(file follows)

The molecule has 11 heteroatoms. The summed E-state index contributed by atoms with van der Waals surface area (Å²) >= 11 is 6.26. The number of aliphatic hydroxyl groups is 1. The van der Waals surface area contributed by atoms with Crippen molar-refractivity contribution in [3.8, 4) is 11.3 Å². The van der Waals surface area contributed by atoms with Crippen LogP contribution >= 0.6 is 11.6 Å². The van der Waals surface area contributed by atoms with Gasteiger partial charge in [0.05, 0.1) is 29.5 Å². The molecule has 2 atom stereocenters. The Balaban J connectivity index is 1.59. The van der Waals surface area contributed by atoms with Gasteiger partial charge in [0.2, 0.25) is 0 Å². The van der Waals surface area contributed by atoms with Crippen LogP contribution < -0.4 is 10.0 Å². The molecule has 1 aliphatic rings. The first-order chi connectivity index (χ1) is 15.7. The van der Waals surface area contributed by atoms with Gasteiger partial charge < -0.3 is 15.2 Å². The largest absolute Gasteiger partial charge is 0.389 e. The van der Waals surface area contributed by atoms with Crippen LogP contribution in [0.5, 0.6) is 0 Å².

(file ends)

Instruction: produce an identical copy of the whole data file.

The molecule has 11 heteroatoms. The summed E-state index contributed by atoms with van der Waals surface area (Å²) >= 11 is 6.26. The number of aliphatic hydroxyl groups is 1. The van der Waals surface area contributed by atoms with Crippen molar-refractivity contribution in [3.8, 4) is 11.3 Å². The van der Waals surface area contributed by atoms with Crippen LogP contribution >= 0.6 is 11.6 Å². The van der Waals surface area contributed by atoms with Gasteiger partial charge in [0.05, 0.1) is 29.5 Å². The molecule has 2 atom stereocenters. The Balaban J connectivity index is 1.59. The van der Waals surface area contributed by atoms with Gasteiger partial charge in [0.2, 0.25) is 0 Å². The van der Waals surface area contributed by atoms with Crippen LogP contribution < -0.4 is 10.0 Å². The molecule has 1 aliphatic rings. The first-order chi connectivity index (χ1) is 15.7. The van der Waals surface area contributed by atoms with Gasteiger partial charge < -0.3 is 15.2 Å². The largest absolute Gasteiger partial charge is 0.389 e. The van der Waals surface area contributed by atoms with Crippen LogP contribution in [0.5, 0.6) is 0 Å².